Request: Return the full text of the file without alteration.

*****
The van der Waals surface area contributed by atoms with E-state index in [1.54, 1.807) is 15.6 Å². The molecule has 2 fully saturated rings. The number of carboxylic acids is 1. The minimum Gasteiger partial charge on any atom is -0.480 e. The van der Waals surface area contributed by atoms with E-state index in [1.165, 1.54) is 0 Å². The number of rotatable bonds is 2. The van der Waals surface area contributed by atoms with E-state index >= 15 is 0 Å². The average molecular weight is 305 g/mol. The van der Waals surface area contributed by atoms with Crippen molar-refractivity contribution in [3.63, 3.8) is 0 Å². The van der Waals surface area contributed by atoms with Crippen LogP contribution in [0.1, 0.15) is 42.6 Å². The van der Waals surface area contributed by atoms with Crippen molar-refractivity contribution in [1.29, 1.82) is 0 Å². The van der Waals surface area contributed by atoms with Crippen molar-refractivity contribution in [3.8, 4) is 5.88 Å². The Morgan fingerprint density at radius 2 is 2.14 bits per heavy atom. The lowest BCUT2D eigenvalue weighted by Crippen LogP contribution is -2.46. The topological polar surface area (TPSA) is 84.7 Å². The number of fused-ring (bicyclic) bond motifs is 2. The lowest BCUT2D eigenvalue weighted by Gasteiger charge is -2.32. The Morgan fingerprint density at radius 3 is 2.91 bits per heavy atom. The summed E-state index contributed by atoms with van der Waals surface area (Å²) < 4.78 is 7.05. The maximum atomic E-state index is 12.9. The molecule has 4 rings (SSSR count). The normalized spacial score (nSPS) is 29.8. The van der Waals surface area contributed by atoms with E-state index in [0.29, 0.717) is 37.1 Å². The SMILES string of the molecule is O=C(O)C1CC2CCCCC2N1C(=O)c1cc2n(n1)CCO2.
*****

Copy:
The van der Waals surface area contributed by atoms with E-state index in [1.54, 1.807) is 15.6 Å². The molecule has 2 fully saturated rings. The number of carboxylic acids is 1. The minimum Gasteiger partial charge on any atom is -0.480 e. The van der Waals surface area contributed by atoms with E-state index in [1.165, 1.54) is 0 Å². The number of rotatable bonds is 2. The van der Waals surface area contributed by atoms with E-state index >= 15 is 0 Å². The average molecular weight is 305 g/mol. The van der Waals surface area contributed by atoms with Crippen molar-refractivity contribution in [3.63, 3.8) is 0 Å². The van der Waals surface area contributed by atoms with Crippen LogP contribution in [0.1, 0.15) is 42.6 Å². The van der Waals surface area contributed by atoms with Crippen molar-refractivity contribution in [1.29, 1.82) is 0 Å². The van der Waals surface area contributed by atoms with Crippen molar-refractivity contribution in [3.8, 4) is 5.88 Å². The Morgan fingerprint density at radius 2 is 2.14 bits per heavy atom. The lowest BCUT2D eigenvalue weighted by Crippen LogP contribution is -2.46. The topological polar surface area (TPSA) is 84.7 Å². The number of fused-ring (bicyclic) bond motifs is 2. The lowest BCUT2D eigenvalue weighted by Gasteiger charge is -2.32. The Morgan fingerprint density at radius 3 is 2.91 bits per heavy atom. The summed E-state index contributed by atoms with van der Waals surface area (Å²) < 4.78 is 7.05. The maximum atomic E-state index is 12.9. The molecule has 4 rings (SSSR count). The normalized spacial score (nSPS) is 29.8. The van der Waals surface area contributed by atoms with E-state index in [0.29, 0.717) is 37.1 Å². The SMILES string of the molecule is O=C(O)C1CC2CCCCC2N1C(=O)c1cc2n(n1)CCO2.